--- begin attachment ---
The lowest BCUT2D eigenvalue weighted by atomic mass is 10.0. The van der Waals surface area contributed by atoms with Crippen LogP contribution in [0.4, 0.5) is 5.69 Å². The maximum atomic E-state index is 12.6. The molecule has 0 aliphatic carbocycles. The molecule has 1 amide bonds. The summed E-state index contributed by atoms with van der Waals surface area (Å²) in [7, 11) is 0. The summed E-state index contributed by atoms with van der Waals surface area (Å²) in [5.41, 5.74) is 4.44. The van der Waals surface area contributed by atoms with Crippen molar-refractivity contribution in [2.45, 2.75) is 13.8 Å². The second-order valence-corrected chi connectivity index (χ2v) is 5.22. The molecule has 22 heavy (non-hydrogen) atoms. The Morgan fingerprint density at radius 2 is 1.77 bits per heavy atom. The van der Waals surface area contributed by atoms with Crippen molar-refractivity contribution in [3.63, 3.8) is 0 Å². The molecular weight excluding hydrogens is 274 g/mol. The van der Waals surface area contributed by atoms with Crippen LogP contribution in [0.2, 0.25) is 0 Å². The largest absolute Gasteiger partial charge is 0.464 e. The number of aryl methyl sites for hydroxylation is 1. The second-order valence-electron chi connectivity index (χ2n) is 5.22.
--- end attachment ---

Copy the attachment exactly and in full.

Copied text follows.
The lowest BCUT2D eigenvalue weighted by atomic mass is 10.0. The van der Waals surface area contributed by atoms with Crippen LogP contribution in [0.4, 0.5) is 5.69 Å². The maximum atomic E-state index is 12.6. The molecule has 0 aliphatic carbocycles. The molecule has 1 amide bonds. The summed E-state index contributed by atoms with van der Waals surface area (Å²) in [7, 11) is 0. The summed E-state index contributed by atoms with van der Waals surface area (Å²) in [5.41, 5.74) is 4.44. The van der Waals surface area contributed by atoms with Crippen molar-refractivity contribution in [2.45, 2.75) is 13.8 Å². The second-order valence-corrected chi connectivity index (χ2v) is 5.22. The molecule has 22 heavy (non-hydrogen) atoms. The Morgan fingerprint density at radius 2 is 1.77 bits per heavy atom. The van der Waals surface area contributed by atoms with Crippen molar-refractivity contribution in [3.63, 3.8) is 0 Å². The molecular weight excluding hydrogens is 274 g/mol. The van der Waals surface area contributed by atoms with Crippen LogP contribution in [0.2, 0.25) is 0 Å². The largest absolute Gasteiger partial charge is 0.464 e. The number of aryl methyl sites for hydroxylation is 1. The second-order valence-electron chi connectivity index (χ2n) is 5.22.